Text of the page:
What I found was Chandra, Pyromaster, which provided a steady stream of card advantage if she survived but also could impact the game right away by pinging off mana dorks and small creatures. She was perfect against decks that relied on Celestial Colonnade to deal with planeswalkers and great in ground creature battles where the board could stall out.
The lesson of Modern Jund was to identify a problem with your deck and look for creative solutions for it.
Up to this point I’ve indulged myself by highlighting a few of my more memorable successes from 2013. However, I consider the year a failure in the department of Limited Magic. In all three Pro Tours, I had good decks and put up strong results in Constructed, so with more impressive Draft finishes there’s no reason why I couldn’t have cracked the Top 8 of these tournaments. Similarly, while I had three Grand Prix Top 8s in Constructed, my best Limited finish was a Top 32 at GP Houston.
It’s not that I inherently struggle with Limited. In fact, there have been times in my career where I considered it my strong suit. However, I do believe that my abilities in Constructed have grown at a faster pace than my abilities in Limited and I’m no longer the balanced player that I used to be.
The fact is that in order to have great finishes at Pro Tours one has to excel at both Constructed and Limited. In the future, I need to put the same level of thought and commitment into mastering new Draft formats that I do in fine tuning my Constructed decks.
Getting better at Limited stands as a general goal for 2014. My first event of the season will be the Limited Grand Prix in Sacramento, California, and I’m hoping to start the year off with a bang.
I have some more specific goals as well. While I’m proud of some of my achievements from 2013, one more year has drawn to a close with zero Pro Tour Top 8s to my name. I have two empty spaces in my trophy case—one for the Pro Tour and one for the World Championship, where I came up one win short this past year. These are the goals that I’m truly working toward, and each year that I leave them unfinished gives me the feeling of merely treading water.
So for next year I want to take the steps of at least making it back to the World Championship and of playing in a Pro Tour Top 8. These are not things that any player in the world can take for granted, and I’m planning to work as hard as ever to make them happen.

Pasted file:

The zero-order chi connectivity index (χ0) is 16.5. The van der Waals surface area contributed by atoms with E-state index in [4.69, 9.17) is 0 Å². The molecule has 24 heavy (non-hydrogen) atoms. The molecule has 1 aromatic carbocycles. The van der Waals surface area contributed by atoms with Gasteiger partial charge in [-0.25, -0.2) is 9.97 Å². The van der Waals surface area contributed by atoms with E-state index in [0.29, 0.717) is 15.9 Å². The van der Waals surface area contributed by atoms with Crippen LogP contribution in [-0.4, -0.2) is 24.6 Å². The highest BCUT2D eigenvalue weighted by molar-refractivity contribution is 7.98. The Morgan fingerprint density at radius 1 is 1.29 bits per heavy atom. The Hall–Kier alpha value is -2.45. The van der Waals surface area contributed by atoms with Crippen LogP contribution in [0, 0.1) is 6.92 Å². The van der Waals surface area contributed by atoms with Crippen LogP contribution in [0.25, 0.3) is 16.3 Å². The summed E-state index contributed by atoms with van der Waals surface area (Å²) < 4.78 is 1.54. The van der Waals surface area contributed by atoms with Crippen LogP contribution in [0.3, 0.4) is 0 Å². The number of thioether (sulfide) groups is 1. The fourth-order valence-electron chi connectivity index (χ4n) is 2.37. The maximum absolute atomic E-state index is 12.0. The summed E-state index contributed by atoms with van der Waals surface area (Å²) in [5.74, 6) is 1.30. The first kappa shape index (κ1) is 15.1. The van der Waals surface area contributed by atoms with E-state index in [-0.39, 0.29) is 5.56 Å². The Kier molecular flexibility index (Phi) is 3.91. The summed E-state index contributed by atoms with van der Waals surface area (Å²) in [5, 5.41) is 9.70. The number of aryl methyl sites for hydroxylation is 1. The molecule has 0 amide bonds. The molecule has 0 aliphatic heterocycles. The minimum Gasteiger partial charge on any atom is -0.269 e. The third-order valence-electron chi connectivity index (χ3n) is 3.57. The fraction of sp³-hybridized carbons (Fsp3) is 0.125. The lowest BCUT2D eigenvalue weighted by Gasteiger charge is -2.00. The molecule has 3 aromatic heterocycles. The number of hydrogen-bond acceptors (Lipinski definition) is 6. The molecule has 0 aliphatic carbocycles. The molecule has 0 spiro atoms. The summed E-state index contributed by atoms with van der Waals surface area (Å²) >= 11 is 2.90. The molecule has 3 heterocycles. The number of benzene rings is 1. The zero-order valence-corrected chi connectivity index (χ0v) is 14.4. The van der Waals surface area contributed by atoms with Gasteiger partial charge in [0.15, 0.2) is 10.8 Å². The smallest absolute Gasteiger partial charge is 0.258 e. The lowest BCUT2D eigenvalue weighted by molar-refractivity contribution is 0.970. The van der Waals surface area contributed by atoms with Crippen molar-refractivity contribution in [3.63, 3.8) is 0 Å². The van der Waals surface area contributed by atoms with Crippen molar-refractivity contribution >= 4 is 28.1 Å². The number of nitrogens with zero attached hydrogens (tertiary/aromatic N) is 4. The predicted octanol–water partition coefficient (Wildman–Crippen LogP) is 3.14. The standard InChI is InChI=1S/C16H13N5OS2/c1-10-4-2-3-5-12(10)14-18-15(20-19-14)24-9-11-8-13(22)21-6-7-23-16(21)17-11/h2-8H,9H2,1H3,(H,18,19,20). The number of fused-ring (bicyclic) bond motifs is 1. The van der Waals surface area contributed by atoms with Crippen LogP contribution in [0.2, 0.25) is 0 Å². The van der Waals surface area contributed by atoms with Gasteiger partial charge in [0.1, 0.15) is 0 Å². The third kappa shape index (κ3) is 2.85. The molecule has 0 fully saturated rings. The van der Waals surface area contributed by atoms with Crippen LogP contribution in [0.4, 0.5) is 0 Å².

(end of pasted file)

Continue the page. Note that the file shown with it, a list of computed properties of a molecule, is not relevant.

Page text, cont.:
Bonus Section: Grand Prix Statistics
In my research for this article, I compiled my personal statistics for the Grand Prix of 2013. While there might not be direct strategic lessons to be learned from numbers like this, I think that I might as well tack them on at the end for anyone who cares to see. I feel that I had a strong year but not the best of any pro player or even close to it. This might give you a small peek into a reasonably typical year for a pro player.
There were 21 Grand Prix in North America in 2013. I attended fourteen of them plus one abroad in Warsaw, Poland for a grand total of fifteen. Of the ones I missed, some conflicted with other events, some would have interfered with Pro Tour testing, and some I just chose to skip so I could have a weekend off. Fifteen GPs in a year is a lot, but I’d guess that there were ten or twenty players who attended more than me.
I made day 2 at eleven of fifteen GPs. Keep in mind that I had three byes at all of these, so I typically needed to win four out of six rounds on day 1. I believe that a pro who shows up with a good deck and is on top of their game can expect to day 2 (very) approximately two times out of every three.
I cashed eight of the eleven I made day 2 of and the fifteen I played in. I’m usually pretty disappointed to make day 2 and not cash, but with GPs increasing in size so quickly, I suppose it’s something that’s bound to happen from time to time.
I made Top 8 of three of the fifteen I played and won one of those (Miami).
This is approximately the pace I’ve been on since I considered myself a pro. Certainly it’s tough to expect to win a GP every year, and there are plenty of players as talented as myself who haven’t ever done so. Beyond that I don’t view these stats as too extreme or out of the ordinary. While I had more than my fair share of good luck in 2013, I’d like to hope that I can have a similar performance in 2014 just on the back of consistent hard work and focus.